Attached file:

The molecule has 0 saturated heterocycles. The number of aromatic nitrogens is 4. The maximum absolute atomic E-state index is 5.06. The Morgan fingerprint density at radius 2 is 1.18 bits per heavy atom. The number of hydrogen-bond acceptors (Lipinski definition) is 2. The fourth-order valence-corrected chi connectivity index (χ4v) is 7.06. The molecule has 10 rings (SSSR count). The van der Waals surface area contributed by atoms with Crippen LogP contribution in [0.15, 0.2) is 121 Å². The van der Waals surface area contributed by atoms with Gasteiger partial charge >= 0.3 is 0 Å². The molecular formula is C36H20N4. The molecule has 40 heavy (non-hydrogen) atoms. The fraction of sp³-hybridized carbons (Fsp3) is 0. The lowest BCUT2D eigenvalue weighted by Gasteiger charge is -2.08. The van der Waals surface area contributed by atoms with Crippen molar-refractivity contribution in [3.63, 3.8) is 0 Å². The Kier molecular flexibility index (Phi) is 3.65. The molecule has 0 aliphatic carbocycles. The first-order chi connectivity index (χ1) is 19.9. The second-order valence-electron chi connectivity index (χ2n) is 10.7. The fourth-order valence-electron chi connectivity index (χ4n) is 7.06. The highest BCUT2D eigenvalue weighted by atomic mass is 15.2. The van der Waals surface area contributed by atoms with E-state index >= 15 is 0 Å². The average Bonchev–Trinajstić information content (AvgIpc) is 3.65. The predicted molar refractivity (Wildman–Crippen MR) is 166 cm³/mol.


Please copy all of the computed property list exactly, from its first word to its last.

The molecule has 0 saturated heterocycles. The number of aromatic nitrogens is 4. The maximum absolute atomic E-state index is 5.06. The Morgan fingerprint density at radius 2 is 1.18 bits per heavy atom. The number of hydrogen-bond acceptors (Lipinski definition) is 2. The fourth-order valence-corrected chi connectivity index (χ4v) is 7.06. The molecule has 10 rings (SSSR count). The van der Waals surface area contributed by atoms with Crippen LogP contribution in [0.15, 0.2) is 121 Å². The van der Waals surface area contributed by atoms with Gasteiger partial charge >= 0.3 is 0 Å². The molecular formula is C36H20N4. The molecule has 40 heavy (non-hydrogen) atoms. The fraction of sp³-hybridized carbons (Fsp3) is 0. The lowest BCUT2D eigenvalue weighted by Gasteiger charge is -2.08. The van der Waals surface area contributed by atoms with Crippen molar-refractivity contribution in [3.63, 3.8) is 0 Å². The Kier molecular flexibility index (Phi) is 3.65. The molecule has 0 aliphatic carbocycles. The first-order chi connectivity index (χ1) is 19.9. The second-order valence-electron chi connectivity index (χ2n) is 10.7. The fourth-order valence-electron chi connectivity index (χ4n) is 7.06. The highest BCUT2D eigenvalue weighted by atomic mass is 15.2. The van der Waals surface area contributed by atoms with E-state index >= 15 is 0 Å². The average Bonchev–Trinajstić information content (AvgIpc) is 3.65. The predicted molar refractivity (Wildman–Crippen MR) is 166 cm³/mol.